2. Erector spinae musculature
3. Rectus femoral musculature
4. Quadratus lumborum musculature
5. Multifidus, rotators, semispinalis musculature
6. Hamstrings
7. Piriformis musculature
8. Iliotibial band & tensafascialata musculature

Precipitants of Low Back Pain

The first situation which can lead to low back pain is normal stress on an unprepared normal low back. This individual attempts to lift an object and underestimates or is unaware of the actual weight of the object. As a result, the lower back muscles are not prepared to protect the functional unit. A functional unit consists of two lumbar vertebrae, an adjoining disc, facet articulations, surrounding ligaments, muscles, fascia, and the nerve roots exiting at that level. Initially, the surrounding musculature contracts to protect the functional unit; however, when the applied force exceeds the maximum strength of the musculoligamentous unit, one gets a strain/sprain injury to the lower back.

The second situation which can lead to low back pain is normal stress on a deconditioned normal low back. A low back can be structurally normal, but not necessarily conditioned. Conditioned, or functionally normal, means the surrounding low back tissues have appropriate flexibility and strength to accomplish a particular movement without injury. A conditioned normal low back will be able to bend forward and return to the standing position with ease. However, a deconditioned low back is susceptible to a strain/sprain injury when put under ordinary stress. These two coupled motions of bending forward and returning to the standing position are dependent on the strength and flexibility of various muscle groups and will be discussed as movement 1 and movement 2 respectively.

Movement 1: Anterior Flexion of the Lower Back

The low back consists of five functional units. There is approximately 9 degrees of flexion allowed at each functional unit, allowing up to 45 degrees forward flexion. At 45 degrees the fascia, muscles and ligaments of the low back are taut and no more flexion is allowed without forward rotation of the pelvis. An endpoint of motion in forward flexion of the low back is that point at which a person bends forward and can go no farther (no pain). If the ligaments, fascia and muscles of the low back are not flexible, this endpoint of motion will be decreased and will result in a strain/sprain injury of the low back when attempting to bend forward to 45 degrees. In order to bend forward past 45 degrees, the pelvis has to rotate anteriorly. The anterior motion of the pelvis is dependent on the flexibility of the hamstrings and gluteus maximus musculature. If the hamstrings and gluteus maximus musculature are not flexible, the pelvis will be limited in anterior flexion. When this limited endpoint of forward flexion is exceeded, one will usually complain/suffer from an acute onset of low back pain.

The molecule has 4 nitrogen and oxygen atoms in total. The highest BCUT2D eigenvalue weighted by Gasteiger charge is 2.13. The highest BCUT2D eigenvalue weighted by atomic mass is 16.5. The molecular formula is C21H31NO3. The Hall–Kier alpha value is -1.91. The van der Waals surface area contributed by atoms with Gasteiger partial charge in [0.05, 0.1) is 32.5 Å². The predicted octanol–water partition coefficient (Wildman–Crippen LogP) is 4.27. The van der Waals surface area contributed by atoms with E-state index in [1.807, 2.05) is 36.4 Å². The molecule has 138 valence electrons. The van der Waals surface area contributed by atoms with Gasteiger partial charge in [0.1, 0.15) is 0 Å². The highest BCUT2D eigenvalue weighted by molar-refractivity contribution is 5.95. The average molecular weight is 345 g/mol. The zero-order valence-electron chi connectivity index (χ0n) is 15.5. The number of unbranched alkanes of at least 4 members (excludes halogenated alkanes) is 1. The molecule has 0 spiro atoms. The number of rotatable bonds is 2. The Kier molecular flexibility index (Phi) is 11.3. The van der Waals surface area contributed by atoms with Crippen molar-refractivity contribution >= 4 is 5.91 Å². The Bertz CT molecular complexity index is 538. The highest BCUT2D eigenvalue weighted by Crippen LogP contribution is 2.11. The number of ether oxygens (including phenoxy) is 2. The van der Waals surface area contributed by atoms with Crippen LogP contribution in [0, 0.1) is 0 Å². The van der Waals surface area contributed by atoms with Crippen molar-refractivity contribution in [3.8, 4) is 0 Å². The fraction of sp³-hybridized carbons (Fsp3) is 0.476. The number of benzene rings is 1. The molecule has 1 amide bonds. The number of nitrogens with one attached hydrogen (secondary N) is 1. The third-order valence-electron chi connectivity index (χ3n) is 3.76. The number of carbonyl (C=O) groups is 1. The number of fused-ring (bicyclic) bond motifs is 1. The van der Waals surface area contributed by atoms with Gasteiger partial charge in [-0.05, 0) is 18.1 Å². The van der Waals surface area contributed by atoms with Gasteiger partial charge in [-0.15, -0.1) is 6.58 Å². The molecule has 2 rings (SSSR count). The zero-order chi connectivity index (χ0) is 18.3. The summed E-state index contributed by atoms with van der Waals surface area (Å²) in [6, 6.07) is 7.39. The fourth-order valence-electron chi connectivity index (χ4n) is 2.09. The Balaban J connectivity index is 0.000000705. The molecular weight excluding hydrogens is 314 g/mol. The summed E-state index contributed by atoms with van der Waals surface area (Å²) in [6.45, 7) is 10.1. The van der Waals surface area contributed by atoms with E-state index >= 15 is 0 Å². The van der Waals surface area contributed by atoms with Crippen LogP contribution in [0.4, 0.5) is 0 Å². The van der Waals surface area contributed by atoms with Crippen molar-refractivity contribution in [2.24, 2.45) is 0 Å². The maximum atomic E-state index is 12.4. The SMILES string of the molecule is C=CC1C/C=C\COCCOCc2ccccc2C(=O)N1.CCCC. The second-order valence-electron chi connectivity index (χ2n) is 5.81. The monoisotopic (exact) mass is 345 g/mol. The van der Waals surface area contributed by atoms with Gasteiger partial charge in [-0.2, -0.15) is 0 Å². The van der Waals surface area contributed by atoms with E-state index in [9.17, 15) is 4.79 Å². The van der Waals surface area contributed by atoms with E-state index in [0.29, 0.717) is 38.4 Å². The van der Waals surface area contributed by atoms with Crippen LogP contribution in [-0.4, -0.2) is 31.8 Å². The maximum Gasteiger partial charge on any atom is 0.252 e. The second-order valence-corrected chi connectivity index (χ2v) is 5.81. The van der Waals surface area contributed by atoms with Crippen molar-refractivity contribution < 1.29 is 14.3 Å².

Movement 2: Extension of Lower Back from Full Anterior Flexion to Normal Posture

When individuals are bent over in forward flexion, they should initially flex their knees to return to the neutral standing position. Flexing the knees will tense the quadricep musculature, which tenses the iliotibial band, which tenses the tensor fascia latae musculature and pretenses the gluteus maximus musculature. The gluteus maximus contracts and the pelvis derotates from its anteriorly rotated position. At the same time, the abdominal oblique and transverse abdominal musculature contract. This action tightens the fascia surrounding the erector spinae musculature and takes pressure off of the low back when returning to the upright position. The kinetic motion chain of movement 1 and movement 2 clearly indicate that weak abdominal musculature (abdominal obliques & transverse abdominals), weak gluteus musculature, weak quadricep musculature, tight erector spinae musculature and tight hamstrings are precursors to lower back injury.6

Having flexibility of the iliopsoas muscle (hip flexor) is also crucial in the prevention of low back pain. Contracture of the psoas muscle will inhibit the gluteus maximus musculature, thereby limiting derotation of the pelvis when returning to the neutral standing position, which will predispose the low back to injury. The psoas musculature originates from the lumbar transverse processes and inserts onto the lesser trochanter of the femur making this muscle a powerful hip flexor. However, if the psoas musculature is not conditioned properly and shortens from its its normal length, it will cause an individual to have a lordotic posture. A lordotic posture in a standing neutral position consists of an anteriorly rotated pelvis with an increased anterior curve of the lumbar spine. Usually an individual with a lordotic posture will have a protruding abdomen, especially if the abdominal musculature is weak. This lordotic posture will put undue stress on the erector spinae musculature and will lead to a repetitive motion injury to the lower back. An individual with a lordotic posture will complain of a gradual onset of low back pain which will increase with time if not treated appropriately.